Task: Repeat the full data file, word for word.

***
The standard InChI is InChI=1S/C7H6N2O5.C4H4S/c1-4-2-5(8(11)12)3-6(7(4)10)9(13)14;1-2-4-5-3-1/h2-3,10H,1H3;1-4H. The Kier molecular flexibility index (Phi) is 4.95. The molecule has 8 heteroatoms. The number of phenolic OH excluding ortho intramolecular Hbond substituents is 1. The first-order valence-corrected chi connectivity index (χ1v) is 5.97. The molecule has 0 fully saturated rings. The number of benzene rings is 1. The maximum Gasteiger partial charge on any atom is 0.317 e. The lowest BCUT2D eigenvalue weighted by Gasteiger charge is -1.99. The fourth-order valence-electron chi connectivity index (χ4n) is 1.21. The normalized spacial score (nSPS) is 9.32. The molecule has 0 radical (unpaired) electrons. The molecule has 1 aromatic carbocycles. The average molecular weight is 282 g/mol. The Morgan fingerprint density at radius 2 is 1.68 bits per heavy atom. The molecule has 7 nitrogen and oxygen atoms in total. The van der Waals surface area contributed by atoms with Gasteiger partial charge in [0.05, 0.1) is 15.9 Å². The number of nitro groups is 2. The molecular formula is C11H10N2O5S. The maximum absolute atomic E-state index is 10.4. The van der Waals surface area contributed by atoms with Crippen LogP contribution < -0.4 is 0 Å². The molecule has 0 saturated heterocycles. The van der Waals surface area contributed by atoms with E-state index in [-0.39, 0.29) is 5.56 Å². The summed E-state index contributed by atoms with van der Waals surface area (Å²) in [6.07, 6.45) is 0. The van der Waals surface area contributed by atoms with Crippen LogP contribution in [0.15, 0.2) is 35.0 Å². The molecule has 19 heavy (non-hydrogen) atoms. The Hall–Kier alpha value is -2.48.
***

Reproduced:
The standard InChI is InChI=1S/C7H6N2O5.C4H4S/c1-4-2-5(8(11)12)3-6(7(4)10)9(13)14;1-2-4-5-3-1/h2-3,10H,1H3;1-4H. The Kier molecular flexibility index (Phi) is 4.95. The molecule has 8 heteroatoms. The number of phenolic OH excluding ortho intramolecular Hbond substituents is 1. The first-order valence-corrected chi connectivity index (χ1v) is 5.97. The molecule has 0 fully saturated rings. The number of benzene rings is 1. The maximum Gasteiger partial charge on any atom is 0.317 e. The lowest BCUT2D eigenvalue weighted by Gasteiger charge is -1.99. The fourth-order valence-electron chi connectivity index (χ4n) is 1.21. The normalized spacial score (nSPS) is 9.32. The molecule has 0 radical (unpaired) electrons. The molecule has 1 aromatic carbocycles. The average molecular weight is 282 g/mol. The Morgan fingerprint density at radius 2 is 1.68 bits per heavy atom. The molecule has 7 nitrogen and oxygen atoms in total. The van der Waals surface area contributed by atoms with Gasteiger partial charge in [0.05, 0.1) is 15.9 Å². The number of nitro groups is 2. The molecular formula is C11H10N2O5S. The maximum absolute atomic E-state index is 10.4. The van der Waals surface area contributed by atoms with Crippen LogP contribution < -0.4 is 0 Å². The molecule has 0 saturated heterocycles. The van der Waals surface area contributed by atoms with E-state index in [-0.39, 0.29) is 5.56 Å². The summed E-state index contributed by atoms with van der Waals surface area (Å²) in [6.07, 6.45) is 0. The van der Waals surface area contributed by atoms with Crippen LogP contribution in [0.15, 0.2) is 35.0 Å². The molecule has 19 heavy (non-hydrogen) atoms. The Hall–Kier alpha value is -2.48.